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Tuesday, February 28, 2012

Making Do - Homemade Dryer Sheets, sort of

Ok, first off, I love fabric softener and feel it's a necessity 90% of the time. I get extreme static electricity, to the point where I hate touching anything metal in my office (yikes, sparks fly!)

But in my Year of Zero ... it's not really on my necessity list at the current prices I see, even my Kirkland brand, (very compatible to Downy, by the way)

220 Loads! Wow, that's a lot!!

so when I saw this, I though, heh, what the heck, lets give it a try with some of the stuff I have left. Oh, and don't come back and yell at me if you spend 3 hours browsing that site!

Anyways ... this is super easy. I'm on my 2nd round (and the 2nd time, I made it even easier!)

Pour a little bit of liquid fabric softener into a container such as a bowl or other large, round open dish.

I used a tall deli type container. Dummy me, should have used a shorter dish to make it easier to get the whole cloth in!





Take an old washcloth, or even a torn up towel, I'm thinking even one of them bad stray socks that everyone holds out for the mate to come back ... and push it down in to the softener. Turn it over and move it around so it soaks up the liquid.





Hang cloth to dry. Once dry you are ready to use for about 12 loads or so. I can't guarantee the number, because I'm really bad at keeping a running count on the number of loads I wash a week, but this is the general number that all the other sites I've visited say.

At last, some color on all these white on white on white pics!

To use: simply toss in dryer when you dry your clothes. Woohoo. That's pretty dang easy!

NOTES:

So first, I had an old red washcloth that I was going to use. Fortunately, the little light bulb came on BEFORE I did that. Use a white or light colored item to prevent any possibility of color bleed!

Do this the night before you are going to want to use. I did it in the morning and then started laundry. Ummm, you shouldn't use the cloth when it's still wet :-/ although some sites say to. I think that would create stains on the clothing if WET fabric softener touches clothing that's not soaking in water. I don't know, but that just seems to be something I can remember from my laundry beginner days.

I didn't soak mine in the stuff as I didn't want to have to wring out the cloth (hard on my hands, and well, that just seemed excessive anyways), so you can see that the fabric softener is really just kind of here and there. So far it seems to be sufficient but I may add a bit more next time I do it to see how much 'softer' the clothes get.

The second time I did this (after the first one wore off) I just poured some right in the middle of the cloth, worked it in and then hung to dry for a day or so. Much easier and way less mess! I'm opting for this way in the future. You know me, I'm always looking for a short cut and reduction of cost!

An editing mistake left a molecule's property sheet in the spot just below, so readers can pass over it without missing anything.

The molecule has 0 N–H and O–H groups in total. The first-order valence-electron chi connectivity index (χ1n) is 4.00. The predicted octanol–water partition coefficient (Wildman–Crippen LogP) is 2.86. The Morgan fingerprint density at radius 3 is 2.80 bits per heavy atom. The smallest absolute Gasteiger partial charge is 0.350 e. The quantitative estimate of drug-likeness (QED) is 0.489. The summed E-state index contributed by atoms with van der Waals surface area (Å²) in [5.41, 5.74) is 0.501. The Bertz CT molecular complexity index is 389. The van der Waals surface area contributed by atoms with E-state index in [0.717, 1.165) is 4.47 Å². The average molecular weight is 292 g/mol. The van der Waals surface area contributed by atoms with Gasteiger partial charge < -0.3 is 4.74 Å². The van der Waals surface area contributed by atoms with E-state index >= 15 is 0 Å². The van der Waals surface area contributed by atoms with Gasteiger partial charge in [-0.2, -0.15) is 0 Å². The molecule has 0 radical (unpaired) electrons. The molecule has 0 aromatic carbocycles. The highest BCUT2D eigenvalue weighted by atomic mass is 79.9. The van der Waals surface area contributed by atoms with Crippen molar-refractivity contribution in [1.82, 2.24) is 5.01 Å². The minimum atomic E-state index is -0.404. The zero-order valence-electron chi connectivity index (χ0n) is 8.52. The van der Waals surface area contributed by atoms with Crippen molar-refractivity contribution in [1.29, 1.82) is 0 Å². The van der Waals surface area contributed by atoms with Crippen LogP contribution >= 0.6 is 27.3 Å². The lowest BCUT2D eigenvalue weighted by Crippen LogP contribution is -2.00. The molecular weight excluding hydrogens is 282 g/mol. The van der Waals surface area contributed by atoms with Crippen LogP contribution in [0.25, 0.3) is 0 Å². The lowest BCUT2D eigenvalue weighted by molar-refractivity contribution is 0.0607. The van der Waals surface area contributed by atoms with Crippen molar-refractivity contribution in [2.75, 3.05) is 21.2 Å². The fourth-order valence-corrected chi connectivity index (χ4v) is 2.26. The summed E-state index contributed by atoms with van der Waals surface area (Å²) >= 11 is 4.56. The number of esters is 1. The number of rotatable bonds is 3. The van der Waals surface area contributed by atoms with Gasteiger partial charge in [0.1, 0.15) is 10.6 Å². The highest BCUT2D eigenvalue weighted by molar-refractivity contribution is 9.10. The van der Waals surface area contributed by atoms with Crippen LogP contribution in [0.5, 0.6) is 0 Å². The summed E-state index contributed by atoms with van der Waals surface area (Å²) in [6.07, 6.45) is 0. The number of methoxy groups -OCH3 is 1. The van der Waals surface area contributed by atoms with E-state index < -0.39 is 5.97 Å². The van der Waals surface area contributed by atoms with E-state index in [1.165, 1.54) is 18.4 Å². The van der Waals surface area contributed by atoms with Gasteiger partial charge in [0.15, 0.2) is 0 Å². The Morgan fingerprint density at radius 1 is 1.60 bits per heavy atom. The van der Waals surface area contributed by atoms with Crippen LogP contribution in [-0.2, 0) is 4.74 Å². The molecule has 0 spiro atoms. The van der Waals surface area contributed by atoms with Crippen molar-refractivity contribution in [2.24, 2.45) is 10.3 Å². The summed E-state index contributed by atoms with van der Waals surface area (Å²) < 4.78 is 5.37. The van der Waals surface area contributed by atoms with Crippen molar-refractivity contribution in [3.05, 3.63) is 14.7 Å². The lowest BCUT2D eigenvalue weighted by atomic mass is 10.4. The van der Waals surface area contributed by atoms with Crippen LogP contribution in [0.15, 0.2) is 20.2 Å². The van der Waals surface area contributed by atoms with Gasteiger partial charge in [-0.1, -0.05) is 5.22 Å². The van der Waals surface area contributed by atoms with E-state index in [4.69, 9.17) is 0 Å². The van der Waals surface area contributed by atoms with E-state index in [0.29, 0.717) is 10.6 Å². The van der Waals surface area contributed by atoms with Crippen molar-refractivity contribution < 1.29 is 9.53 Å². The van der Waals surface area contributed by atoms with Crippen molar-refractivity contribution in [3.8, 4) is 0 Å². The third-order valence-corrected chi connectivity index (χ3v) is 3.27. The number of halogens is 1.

Linking up to:
Works for Me Wednesday, Tip Junkie, Frugal Tip Tuesday, Frugal Fridays

8 comments:

  1. Could you recycle old dryer sheets? The store brand I just bought are really thick. I've been stuffing them into a little basket in hopes I can soak them & reuse them.

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    1. I don't know if that would work or not Nancy ... the cloth soaks up the softener and dries out. Not so sure if a reusable fabric sheet would work like that? Would hurt to try (just use a little fabric softener on the sheet, hang to dry and see what it does?)

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    2. Not sure about reusing the drier sheets for this but you can reuse them to clean with. I use them for my bath tub and bathroom sink. Just get them a little wet scrub with them then wipe away the residue they leave behind. They smell great

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  2. I love this idea and have done this but didn't allow the cloth to dry. I didn't get any stains on my clothing but had to add a little softener each time I did a new load. I'm definitely going to try your method, thanks for sharing :)

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  3. I got a large supply of fabric softener for $.50 each with coupons last year. But my supply is nearing it's end so this would be a good way to stretch it out. Thanks for sharing :)

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  4. I did this not happy, I let it dry for 1 day and then put in a ziplock bag. Then 2 days later used it in the dryer. I notice it was not as good smelling when I first put it in the baggy. I noticed it only worked with two loads. I used Gain. Not happy with the results. I am thinking next time after it dries use it the next day and see the results.

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    1. I always let mine dry a few days and just leave it in the dryer in between loads (so I dont' forget to put it in) ... always good for about 10 or so loads

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  5. I use old dryer sheets (store bought ones) after they have no residue as a cleaner in my bag less vacuum. Tear into smaller pieces - already tear a dryer sheet into 3-4 strips - seems to work just fine keeping static down on clothes. Then when they are really limp I tear into small pieces and drop hither and yon on my floors and carpet and suck up when I come to them. This seems to help keep the dust cup in my vacuum cleaner and keeps the static down especially in the winter. We have a cat and of course cat hairs are plentiful.

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